A Couple of Important Nature Links

Links an important petition and an important thunderclap. A couple of other nature related links, a classic nature related meme and some of my own photographs.

INTRODUCTION

A couple of big things to do with nature came to my attention today and I have decided to share them with you. In addition to the two major links there will be some of my own thoughts, a nod in the direction of New Zealand and some appropriate photographs of my own. As you will have noticed by now, the text in this post is green, and that is because it is a post entirely dedicated to nature. Links in the text will in bold and underlined, while images relating to other posts will also be formatted as links.

THOUGHTS ON NATURE

My own interest in the natural world and concern for nature are both lifelong. I literally cannot remember a time when these attributes were not part of me. Although I grew up in London I had a common practically on my doorstep, lots of natural history books, and of course being in London meant I was within easy travelling distance of the museums at South Kensington. In my childhood the Geological and Natural History museums were two separate entities, though they have long since been amalgamated into one museum, the Natural History Museum. Therefore you can imagine my reaction when I saw something on twitter about…

A GCSE IN NATURAL HISTORY

A petition on the official site created for petitions addressed to the UK parliament to create a Natural History GCSE has been launched. This means that it is only open to those among my readers who are UK citizens to sign, which I regret, but you can still view this petition (there is a screenshot below to whet the appetite) even if you are not a UK citizens. UK citizens please sign and share.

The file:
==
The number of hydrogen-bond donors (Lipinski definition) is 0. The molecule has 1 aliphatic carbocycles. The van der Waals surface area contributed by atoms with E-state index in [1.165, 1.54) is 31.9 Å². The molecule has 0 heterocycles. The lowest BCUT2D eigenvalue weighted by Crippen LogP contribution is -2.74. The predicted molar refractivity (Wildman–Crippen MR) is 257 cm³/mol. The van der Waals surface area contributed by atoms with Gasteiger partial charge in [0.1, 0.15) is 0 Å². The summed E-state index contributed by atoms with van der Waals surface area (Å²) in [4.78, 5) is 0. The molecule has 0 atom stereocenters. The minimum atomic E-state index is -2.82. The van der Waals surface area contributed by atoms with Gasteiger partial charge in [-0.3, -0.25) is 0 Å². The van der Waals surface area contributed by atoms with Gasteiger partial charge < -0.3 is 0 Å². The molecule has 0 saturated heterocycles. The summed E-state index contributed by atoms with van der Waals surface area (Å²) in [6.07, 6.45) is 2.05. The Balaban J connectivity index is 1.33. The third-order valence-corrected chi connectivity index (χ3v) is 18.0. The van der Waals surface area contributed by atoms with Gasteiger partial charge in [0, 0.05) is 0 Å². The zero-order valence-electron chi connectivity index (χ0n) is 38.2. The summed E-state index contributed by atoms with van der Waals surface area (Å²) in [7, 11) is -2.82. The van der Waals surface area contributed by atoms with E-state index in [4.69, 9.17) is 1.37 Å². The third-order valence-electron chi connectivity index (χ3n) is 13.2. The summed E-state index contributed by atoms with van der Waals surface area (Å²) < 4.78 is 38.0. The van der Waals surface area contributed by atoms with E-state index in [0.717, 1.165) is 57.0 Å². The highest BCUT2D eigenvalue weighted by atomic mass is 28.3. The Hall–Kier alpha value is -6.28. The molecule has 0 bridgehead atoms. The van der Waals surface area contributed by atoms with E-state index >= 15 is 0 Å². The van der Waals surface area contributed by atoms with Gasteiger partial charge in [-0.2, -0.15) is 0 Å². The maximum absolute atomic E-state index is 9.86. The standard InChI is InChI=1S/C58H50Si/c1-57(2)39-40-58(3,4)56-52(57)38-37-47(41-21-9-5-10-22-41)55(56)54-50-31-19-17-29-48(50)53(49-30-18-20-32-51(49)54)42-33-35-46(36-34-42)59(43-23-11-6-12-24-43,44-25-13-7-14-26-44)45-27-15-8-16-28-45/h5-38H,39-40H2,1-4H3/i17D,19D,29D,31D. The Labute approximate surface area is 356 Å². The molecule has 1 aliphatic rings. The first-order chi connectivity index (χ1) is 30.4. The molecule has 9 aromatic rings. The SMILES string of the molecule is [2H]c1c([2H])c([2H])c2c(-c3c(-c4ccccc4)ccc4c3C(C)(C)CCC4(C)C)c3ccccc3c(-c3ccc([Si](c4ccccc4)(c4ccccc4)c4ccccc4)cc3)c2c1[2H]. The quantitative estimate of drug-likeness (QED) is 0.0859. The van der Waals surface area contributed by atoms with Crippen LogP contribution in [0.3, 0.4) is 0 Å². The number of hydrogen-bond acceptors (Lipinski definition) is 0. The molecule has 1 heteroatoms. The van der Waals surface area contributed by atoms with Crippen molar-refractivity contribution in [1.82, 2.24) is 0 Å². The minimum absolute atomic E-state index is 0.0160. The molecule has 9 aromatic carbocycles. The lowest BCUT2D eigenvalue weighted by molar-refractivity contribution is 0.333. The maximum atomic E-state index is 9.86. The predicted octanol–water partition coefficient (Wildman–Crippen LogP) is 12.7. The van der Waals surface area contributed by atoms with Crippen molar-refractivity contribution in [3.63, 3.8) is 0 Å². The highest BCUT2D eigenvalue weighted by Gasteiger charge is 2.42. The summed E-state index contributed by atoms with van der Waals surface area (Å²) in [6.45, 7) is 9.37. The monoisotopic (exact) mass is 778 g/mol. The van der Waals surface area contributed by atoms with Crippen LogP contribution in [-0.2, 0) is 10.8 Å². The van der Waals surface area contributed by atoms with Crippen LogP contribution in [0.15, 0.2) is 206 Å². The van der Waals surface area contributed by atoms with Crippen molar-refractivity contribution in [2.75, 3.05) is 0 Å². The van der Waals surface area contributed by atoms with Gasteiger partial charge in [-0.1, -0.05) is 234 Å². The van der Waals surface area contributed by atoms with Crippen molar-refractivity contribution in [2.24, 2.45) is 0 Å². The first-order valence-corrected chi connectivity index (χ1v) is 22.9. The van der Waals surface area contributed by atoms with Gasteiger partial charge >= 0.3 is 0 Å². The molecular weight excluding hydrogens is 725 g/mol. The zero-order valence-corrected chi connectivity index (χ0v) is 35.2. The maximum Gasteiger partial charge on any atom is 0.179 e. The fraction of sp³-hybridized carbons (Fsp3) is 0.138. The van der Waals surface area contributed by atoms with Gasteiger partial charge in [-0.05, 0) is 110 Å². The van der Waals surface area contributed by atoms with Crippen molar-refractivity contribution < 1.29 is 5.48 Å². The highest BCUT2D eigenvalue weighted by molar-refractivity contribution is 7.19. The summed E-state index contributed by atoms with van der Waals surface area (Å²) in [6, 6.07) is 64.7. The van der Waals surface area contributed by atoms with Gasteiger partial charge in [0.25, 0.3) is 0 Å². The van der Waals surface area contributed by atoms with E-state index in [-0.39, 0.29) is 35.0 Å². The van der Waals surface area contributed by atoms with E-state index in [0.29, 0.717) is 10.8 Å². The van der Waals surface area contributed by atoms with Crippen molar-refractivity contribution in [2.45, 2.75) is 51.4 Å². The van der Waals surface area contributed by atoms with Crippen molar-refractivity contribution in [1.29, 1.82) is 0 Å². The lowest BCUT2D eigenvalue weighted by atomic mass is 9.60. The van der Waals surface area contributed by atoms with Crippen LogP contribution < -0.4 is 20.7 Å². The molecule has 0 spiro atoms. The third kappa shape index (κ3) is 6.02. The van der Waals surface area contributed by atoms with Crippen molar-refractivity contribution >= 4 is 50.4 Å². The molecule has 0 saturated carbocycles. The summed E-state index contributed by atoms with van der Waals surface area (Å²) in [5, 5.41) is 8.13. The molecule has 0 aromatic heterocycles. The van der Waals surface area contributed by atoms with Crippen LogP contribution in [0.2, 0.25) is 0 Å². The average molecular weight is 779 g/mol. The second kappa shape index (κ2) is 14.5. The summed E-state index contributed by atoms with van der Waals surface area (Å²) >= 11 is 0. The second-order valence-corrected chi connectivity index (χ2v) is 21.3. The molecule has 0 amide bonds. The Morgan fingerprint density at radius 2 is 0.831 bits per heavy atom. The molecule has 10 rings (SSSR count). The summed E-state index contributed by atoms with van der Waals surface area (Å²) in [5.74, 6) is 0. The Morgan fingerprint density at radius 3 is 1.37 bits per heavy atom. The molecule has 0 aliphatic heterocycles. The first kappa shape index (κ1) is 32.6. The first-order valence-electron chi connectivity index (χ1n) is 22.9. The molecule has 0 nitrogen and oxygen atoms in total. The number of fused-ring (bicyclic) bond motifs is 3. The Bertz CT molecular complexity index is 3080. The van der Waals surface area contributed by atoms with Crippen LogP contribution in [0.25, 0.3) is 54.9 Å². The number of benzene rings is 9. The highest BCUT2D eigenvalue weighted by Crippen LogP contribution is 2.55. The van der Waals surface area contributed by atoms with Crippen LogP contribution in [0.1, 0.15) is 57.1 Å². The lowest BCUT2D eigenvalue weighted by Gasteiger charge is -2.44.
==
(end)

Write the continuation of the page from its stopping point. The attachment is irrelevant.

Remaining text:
NH GCSE

My next major link is to a…

THUNDERCLAP

To be part of a thunderclap you have to be on some form of social media (facebook, twitter or tumblr to be precise). This particular thunderclap is about the importance of pollinators and the fact that scientists have established that birds as well as bees are pesticide victims. If you are able to add your voice to this thunderclap please do so. Below is a screenshot for further clarification.

BJBthunderclap

Yes, this thunderclap is well ahead of target, as it should be, but just as the importance of pollinators cannot be overstated, so this thunderclap cannot ever be said to be over-supported. 

A COUPLE OF FURTHER LINKS

Miles King over at anewnatureblog has today produced a splendid piece titled “Time to rename Defra the Ministry of Agriculture and Fieldsports” in which he reveals the extent to which our government is failing in its duties as regards the environment. Below is a screenshot of the section of the post dealing with the downright dishonourable Andrea Leadsom by way of introduction.

ALfail

Now it is time for…

A NOD TO NEW ZEALAND

Jerry Coyne, author of the books “Why Evolution Is True” and “Faith Versus Fact”, and who also runs a blog named after the first of those books is currently in New Zealand, and it is from there that this wonderful picture (click on it to view it in its original econiche) comes:

It is nearly time for some of my own photos, taken yesterday and today, but for the penultimate section of the post I share once again…

ANNA’S NATURE MEME

This wonderful creation was formed around words that were originally submitted by me as a comment on one of her blog posts.
Nature Meme

PHOTOGRAPHS

birdmootcorvidscysbbirdmootDSCN5745DSCN5746DSCN5750DSCN5751DSCN5756DSCN5759DSCN5763DSCN5771Goose1ducklngs x 5Goose2gull on jettyHGSquirrelStarling in grassbirdmootcorvidscysbDSCN5745DSCN5746DSCN5750DSCN5751DSCN5756DSCN5759DSCN5762DSCN5763DSCN5771DSCN5772ducklngs x 5Goose1Goose2gull on jettySquirrelHGStarling in grass

A Wonderful Weekend of Sport

INTRODUCTION

As well as the sporting events that I shall be writing about I have some important links to share. Faced with more sport than I had time to follow I had to make choices, and with I settled on cricket and athletics (in the form of the European Team Championships). I will write about each in turn starting with…

A FINAL MATCH THRILLER

To set the scene for Saturday’s action, the series was level at 2-2, and records had been tumbling left, right and centre throughout. The actual result was pretty much a secondary consideration given the quality of the cricket that had been on show through the series.